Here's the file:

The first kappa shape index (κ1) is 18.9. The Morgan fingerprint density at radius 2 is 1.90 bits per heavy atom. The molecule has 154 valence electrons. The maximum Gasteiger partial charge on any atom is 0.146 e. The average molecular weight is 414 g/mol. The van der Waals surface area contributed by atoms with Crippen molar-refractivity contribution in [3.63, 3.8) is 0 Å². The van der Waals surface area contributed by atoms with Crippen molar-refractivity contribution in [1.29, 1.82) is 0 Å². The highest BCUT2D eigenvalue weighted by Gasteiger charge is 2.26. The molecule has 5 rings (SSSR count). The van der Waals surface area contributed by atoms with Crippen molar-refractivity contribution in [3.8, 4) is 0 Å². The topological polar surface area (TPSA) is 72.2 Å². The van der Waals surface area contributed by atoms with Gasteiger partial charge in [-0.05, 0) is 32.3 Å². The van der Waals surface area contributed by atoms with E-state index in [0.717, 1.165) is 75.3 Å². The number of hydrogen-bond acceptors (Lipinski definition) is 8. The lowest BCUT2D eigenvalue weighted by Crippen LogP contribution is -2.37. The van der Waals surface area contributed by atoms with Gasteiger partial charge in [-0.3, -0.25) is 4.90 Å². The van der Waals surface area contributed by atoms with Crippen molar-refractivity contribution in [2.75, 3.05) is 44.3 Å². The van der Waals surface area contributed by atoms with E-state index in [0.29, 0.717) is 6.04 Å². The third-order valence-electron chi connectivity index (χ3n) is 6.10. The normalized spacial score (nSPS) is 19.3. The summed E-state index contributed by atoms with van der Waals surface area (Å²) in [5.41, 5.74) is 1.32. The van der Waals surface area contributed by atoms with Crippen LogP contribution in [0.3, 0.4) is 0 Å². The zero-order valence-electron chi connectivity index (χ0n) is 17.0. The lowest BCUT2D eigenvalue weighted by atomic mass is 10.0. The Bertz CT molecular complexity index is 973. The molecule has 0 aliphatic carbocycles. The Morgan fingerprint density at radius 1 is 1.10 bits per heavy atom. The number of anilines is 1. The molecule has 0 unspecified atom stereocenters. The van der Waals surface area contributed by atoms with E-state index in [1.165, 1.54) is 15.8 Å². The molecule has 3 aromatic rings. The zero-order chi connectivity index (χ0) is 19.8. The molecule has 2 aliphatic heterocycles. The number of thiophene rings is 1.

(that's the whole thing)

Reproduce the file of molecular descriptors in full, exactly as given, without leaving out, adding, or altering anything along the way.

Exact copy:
The first kappa shape index (κ1) is 18.9. The Morgan fingerprint density at radius 2 is 1.90 bits per heavy atom. The molecule has 154 valence electrons. The maximum Gasteiger partial charge on any atom is 0.146 e. The average molecular weight is 414 g/mol. The van der Waals surface area contributed by atoms with Crippen molar-refractivity contribution in [3.63, 3.8) is 0 Å². The van der Waals surface area contributed by atoms with Crippen molar-refractivity contribution in [1.29, 1.82) is 0 Å². The highest BCUT2D eigenvalue weighted by Gasteiger charge is 2.26. The molecule has 5 rings (SSSR count). The van der Waals surface area contributed by atoms with Crippen molar-refractivity contribution in [3.8, 4) is 0 Å². The topological polar surface area (TPSA) is 72.2 Å². The van der Waals surface area contributed by atoms with Gasteiger partial charge in [-0.05, 0) is 32.3 Å². The van der Waals surface area contributed by atoms with E-state index in [0.717, 1.165) is 75.3 Å². The number of hydrogen-bond acceptors (Lipinski definition) is 8. The lowest BCUT2D eigenvalue weighted by Crippen LogP contribution is -2.37. The van der Waals surface area contributed by atoms with Gasteiger partial charge in [-0.3, -0.25) is 4.90 Å². The van der Waals surface area contributed by atoms with Crippen molar-refractivity contribution in [2.75, 3.05) is 44.3 Å². The van der Waals surface area contributed by atoms with E-state index in [0.29, 0.717) is 6.04 Å². The third-order valence-electron chi connectivity index (χ3n) is 6.10. The normalized spacial score (nSPS) is 19.3. The summed E-state index contributed by atoms with van der Waals surface area (Å²) in [5.41, 5.74) is 1.32. The van der Waals surface area contributed by atoms with Crippen LogP contribution in [0.3, 0.4) is 0 Å². The zero-order valence-electron chi connectivity index (χ0n) is 17.0. The lowest BCUT2D eigenvalue weighted by atomic mass is 10.0. The Bertz CT molecular complexity index is 973. The molecule has 0 aliphatic carbocycles. The Morgan fingerprint density at radius 1 is 1.10 bits per heavy atom. The number of anilines is 1. The molecule has 0 unspecified atom stereocenters. The van der Waals surface area contributed by atoms with E-state index in [1.165, 1.54) is 15.8 Å². The molecule has 3 aromatic rings. The zero-order chi connectivity index (χ0) is 19.8. The molecule has 2 aliphatic heterocycles. The number of thiophene rings is 1.